Becky Shaw Through April 10, days & times vary, $20-$25. Art Square Theatre, apublicfit.org.
The characters in Becky Shaw, by Gina Gionfriddo, aren’t repressed people. They’re unafraid of loudly expressing their emotional viewpoints, both the warm and fuzzy kind and the politically incorrect, toughen up, pragmatic school. But even though characters know how to articulate their stances, they can still get cut by them, and A Public Fit’s razor-sharp production finds ways to make them bleed.
Max (played by Russell Jeff Feher) is the money manager for Suzanna (Rozanne Sher) and her mom, Susan (Charlene Sher), and he has some bad news for them about their estate. But his feelings for the family aren’t simply fiduciary, and when Suzanna and new husband Andrew (Mike Rasmussen) set him up on a blind date with the unknown Becky Shaw (Kelli Andino), things start to slither sideways.
Every scene has reverses, laughs and emotional traps, and under Ann-Marie Pereth’s directions the actors duck and weave through them all like skilled boxers. But I keep returning to a scene near the start of Act 2. Becky Shaw is wooing Andrew to her side, but somewhere in the scene the character switches from rank manipulation to something deeper, and Andino goes there fearlessly. She delivers a moment raw with emotional terror and loathing, and Rasmussen’s reaction is so truthful, so shocked, that the desperation hits home even deeper.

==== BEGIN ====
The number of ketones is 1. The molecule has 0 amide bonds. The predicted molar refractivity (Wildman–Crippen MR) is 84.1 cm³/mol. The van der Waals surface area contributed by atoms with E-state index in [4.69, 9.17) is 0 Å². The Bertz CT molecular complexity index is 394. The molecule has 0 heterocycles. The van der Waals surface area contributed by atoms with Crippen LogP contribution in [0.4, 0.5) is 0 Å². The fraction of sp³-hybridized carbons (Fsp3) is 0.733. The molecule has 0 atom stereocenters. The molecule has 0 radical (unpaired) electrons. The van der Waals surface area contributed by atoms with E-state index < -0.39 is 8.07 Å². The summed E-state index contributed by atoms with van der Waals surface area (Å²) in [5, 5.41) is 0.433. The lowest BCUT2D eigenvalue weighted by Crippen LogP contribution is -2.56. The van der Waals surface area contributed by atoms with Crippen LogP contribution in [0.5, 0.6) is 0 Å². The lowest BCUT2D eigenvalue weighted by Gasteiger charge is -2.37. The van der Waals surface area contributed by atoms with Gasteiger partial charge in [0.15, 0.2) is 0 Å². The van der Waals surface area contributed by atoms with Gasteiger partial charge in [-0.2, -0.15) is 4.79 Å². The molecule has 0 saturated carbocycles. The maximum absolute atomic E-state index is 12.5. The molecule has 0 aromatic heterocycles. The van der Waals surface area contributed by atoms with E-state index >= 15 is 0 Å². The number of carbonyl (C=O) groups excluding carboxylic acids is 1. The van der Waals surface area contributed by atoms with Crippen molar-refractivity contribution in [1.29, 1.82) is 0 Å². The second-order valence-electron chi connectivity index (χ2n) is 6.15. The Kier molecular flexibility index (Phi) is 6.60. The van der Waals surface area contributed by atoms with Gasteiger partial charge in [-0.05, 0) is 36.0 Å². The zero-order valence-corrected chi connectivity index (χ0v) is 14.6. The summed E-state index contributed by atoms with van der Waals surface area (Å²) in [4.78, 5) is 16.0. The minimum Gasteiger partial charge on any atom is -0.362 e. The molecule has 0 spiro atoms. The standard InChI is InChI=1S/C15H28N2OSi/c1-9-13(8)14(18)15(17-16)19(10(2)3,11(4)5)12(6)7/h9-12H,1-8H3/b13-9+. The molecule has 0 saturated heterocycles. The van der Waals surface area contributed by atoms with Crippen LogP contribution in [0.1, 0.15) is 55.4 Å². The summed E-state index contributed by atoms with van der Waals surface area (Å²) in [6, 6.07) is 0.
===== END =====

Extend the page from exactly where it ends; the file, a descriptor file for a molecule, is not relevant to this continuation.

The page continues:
This is the essence of the play to me—people manipulating others to get what they want, but doing it with real emotion. They’re not seeking to take advantage of other people; they’re just desperate to get what they think they need. Andrew’s earnestness is often the butt of jokes in this play, but Rasmussen makes him real with an open attitude and genuine confusion. He’s a great scene partner for whomever he’s on stage with. Feher’s Max can threaten to bully his way over everyone, but his fear and hurt never feels far from the surface. I did wish he and Rozanne Sher had more chemistry in their scenes.
The production elements were not as clear as the acting. Eric A. Koger’s set jammed together bits of different locations, and while it mostly worked, it wasn’t clear at first what decoration belonged in whose apartment, leading to some character confusion. Josh Wroblewski’s lighting design ended scenes with bold choices to highlight scenes’ emotional buttons, but I’m not sure it was necessary—primarily because I’m even less sure what the lighting hoped to communicate.
But that’s ancillary to the play’s main action. The characters in Becky Shaw are articulate, mean and incredibly passionate. They’ll distract you with their verbal fireworks, then slide a dagger right to your heart.